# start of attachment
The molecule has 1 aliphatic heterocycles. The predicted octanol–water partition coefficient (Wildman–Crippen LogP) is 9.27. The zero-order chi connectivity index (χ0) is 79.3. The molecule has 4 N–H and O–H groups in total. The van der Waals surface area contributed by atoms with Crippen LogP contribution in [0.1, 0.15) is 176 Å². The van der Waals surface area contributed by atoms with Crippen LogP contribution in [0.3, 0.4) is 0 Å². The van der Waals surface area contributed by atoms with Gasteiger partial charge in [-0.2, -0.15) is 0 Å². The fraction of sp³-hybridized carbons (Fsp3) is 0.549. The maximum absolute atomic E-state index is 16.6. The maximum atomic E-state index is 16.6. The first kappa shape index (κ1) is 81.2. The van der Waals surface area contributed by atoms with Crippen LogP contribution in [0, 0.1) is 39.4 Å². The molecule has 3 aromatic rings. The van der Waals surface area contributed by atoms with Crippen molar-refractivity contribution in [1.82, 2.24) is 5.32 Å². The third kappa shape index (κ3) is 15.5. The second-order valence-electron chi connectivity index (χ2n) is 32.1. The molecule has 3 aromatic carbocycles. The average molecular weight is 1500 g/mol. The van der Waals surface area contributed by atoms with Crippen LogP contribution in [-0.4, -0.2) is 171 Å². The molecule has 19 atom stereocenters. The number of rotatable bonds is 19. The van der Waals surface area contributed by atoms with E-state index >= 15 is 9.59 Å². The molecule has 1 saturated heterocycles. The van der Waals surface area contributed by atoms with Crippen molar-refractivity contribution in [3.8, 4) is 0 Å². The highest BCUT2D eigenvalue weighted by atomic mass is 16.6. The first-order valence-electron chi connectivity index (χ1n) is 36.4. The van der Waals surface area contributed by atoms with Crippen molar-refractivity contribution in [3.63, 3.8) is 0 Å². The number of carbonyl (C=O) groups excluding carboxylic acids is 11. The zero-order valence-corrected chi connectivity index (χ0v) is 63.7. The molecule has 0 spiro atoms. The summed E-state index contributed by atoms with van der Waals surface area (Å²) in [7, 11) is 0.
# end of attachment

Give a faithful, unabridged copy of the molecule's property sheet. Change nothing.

The molecule has 1 aliphatic heterocycles. The predicted octanol–water partition coefficient (Wildman–Crippen LogP) is 9.27. The zero-order chi connectivity index (χ0) is 79.3. The molecule has 4 N–H and O–H groups in total. The van der Waals surface area contributed by atoms with Crippen LogP contribution in [0.1, 0.15) is 176 Å². The van der Waals surface area contributed by atoms with Crippen LogP contribution in [0.3, 0.4) is 0 Å². The van der Waals surface area contributed by atoms with Gasteiger partial charge in [-0.2, -0.15) is 0 Å². The fraction of sp³-hybridized carbons (Fsp3) is 0.549. The maximum absolute atomic E-state index is 16.6. The maximum atomic E-state index is 16.6. The first kappa shape index (κ1) is 81.2. The van der Waals surface area contributed by atoms with Crippen LogP contribution in [0, 0.1) is 39.4 Å². The molecule has 3 aromatic rings. The van der Waals surface area contributed by atoms with Crippen molar-refractivity contribution in [1.82, 2.24) is 5.32 Å². The third kappa shape index (κ3) is 15.5. The second-order valence-electron chi connectivity index (χ2n) is 32.1. The molecule has 3 aromatic carbocycles. The average molecular weight is 1500 g/mol. The van der Waals surface area contributed by atoms with Crippen LogP contribution in [-0.4, -0.2) is 171 Å². The molecule has 19 atom stereocenters. The number of rotatable bonds is 19. The van der Waals surface area contributed by atoms with E-state index >= 15 is 9.59 Å². The molecule has 1 saturated heterocycles. The van der Waals surface area contributed by atoms with Crippen molar-refractivity contribution in [3.8, 4) is 0 Å². The highest BCUT2D eigenvalue weighted by atomic mass is 16.6. The first-order valence-electron chi connectivity index (χ1n) is 36.4. The van der Waals surface area contributed by atoms with Crippen molar-refractivity contribution in [3.63, 3.8) is 0 Å². The number of carbonyl (C=O) groups excluding carboxylic acids is 11. The zero-order valence-corrected chi connectivity index (χ0v) is 63.7. The molecule has 0 spiro atoms. The summed E-state index contributed by atoms with van der Waals surface area (Å²) in [7, 11) is 0.